REVIEW: The Enemy/ Can of Worms at the Con Cellar Bar (2015 EFG LJF)

George Crowley (second from left) and Can of Worms

The Enemy/ Can of Worms
Con Cellar Bar, NW1. 20th November. 2015 EFG LJF)

“I did my first gig with my own band here” says Kit Downes, “with James”, nodding at James Maddren sat a few feet away behind the kit. We didn’t get to hear how that first gig went, but as we reached the finale of this double header of dangerously named bands led by Downes and George Crowley respectively, there was no mistaking the loudly declared verdict of the packed in audience at the Con Cellar Bar (where no-one is more than a few feet away from the piano).

The evening had started with a bang, Crowley’s tenor delivering a hooting declamatory solo statement as a prelude to the throbbing, rolling pulse built from Sam Lasserson’s bass snapping out interlocking rhythms with Jon Scott’s driving momentum from the drums. Dan Nicholls launched a solo from the piano that built wave on wave of stacked rhythms and glittering runs. The tumult gave way to a five-way improvisation, the other half of the twin tenor line-up, Tom Challenger joining in. The intensity never slackened. Wendy drove the Gangstas out told a story (allegedly of the pub upstairs), from shapeshfting moods to another pulsing climax, Last Days’, lusty, exuberantly stated melody evolved through a rumbustious clatter and conversational group blowing, Crowley and Challenger egging each other on. The pieces evolved through tightly scripted sections, looping vamps with solo and collective blowing, sudden oases of texture and moods, always sounding as if it was rooted in where jazz has come from. Thrilling stuff.

The Enemy: Kit Downes, Petter Eldh, James Maddren

The Enemy, Downes’ new (ish) trio, took the floor after a short break, Sam Lasserson doing a second stint on bass substituting for the absent Peter Eldh. They plunged us straight into Faster than Light an intense brew of overlapping, jagged pulses, the trio working like a Rubik’s cube of motifs – fizzing runs and patterns exploding in all directions from the piano. As the set developed, there was light, shade and austere, beautiful melody pushing through the layers of rhythm that stitched each piece together. Cellist Lucy Railton sat in for another pattern weaving seething piece, adding another dimension to quick-fire lines doubled with the bass. Then they rocked out on Race to the Sun, Downes letting rip, the long detailed runs painting traces of melody and bluesy inflection across the hubbub.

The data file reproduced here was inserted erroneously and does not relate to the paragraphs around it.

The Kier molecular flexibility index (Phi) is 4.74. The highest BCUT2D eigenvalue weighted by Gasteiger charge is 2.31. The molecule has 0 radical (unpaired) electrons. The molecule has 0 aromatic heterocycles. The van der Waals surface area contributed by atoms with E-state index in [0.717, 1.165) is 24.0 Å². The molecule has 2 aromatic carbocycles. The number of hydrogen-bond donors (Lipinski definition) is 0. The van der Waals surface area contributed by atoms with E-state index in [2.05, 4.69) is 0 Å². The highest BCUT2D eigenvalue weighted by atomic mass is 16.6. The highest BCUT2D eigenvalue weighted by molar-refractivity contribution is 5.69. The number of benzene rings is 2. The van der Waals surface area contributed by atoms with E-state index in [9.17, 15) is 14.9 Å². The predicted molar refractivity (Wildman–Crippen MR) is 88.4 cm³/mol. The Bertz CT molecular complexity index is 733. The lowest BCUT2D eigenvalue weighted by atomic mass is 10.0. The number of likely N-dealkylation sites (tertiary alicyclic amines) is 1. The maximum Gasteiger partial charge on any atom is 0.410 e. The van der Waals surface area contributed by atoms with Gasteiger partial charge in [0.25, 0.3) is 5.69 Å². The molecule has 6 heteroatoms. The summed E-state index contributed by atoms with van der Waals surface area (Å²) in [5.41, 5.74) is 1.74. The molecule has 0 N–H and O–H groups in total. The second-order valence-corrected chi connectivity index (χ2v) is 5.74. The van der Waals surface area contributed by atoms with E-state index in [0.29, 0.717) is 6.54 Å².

Both leaders mused on the significance of ‘The Con’ bar during the evening and its importance over the last decade to young bands trying new music and ideas in front of audiences. If that had a slight valedictory air to it, the performance of these two bands was an exuberant, scintillating demonstration of the what happens when talents mature. Another evening of breath-taking, top class music.

Mike Collins is a pianist and writer based in Bath, who runs the jazzyblogman site. Twitter @jazzyblogman

Mike Collins' review of a gig at the Con Cellar Bar in the 2014 EFG LJF
RIP Richard Turner, who instigated the jazz series at the Con Cellar Bar 
George Crowley remembering Richard Turner in 2011
Details of the Richard Turner Scholarship Fund

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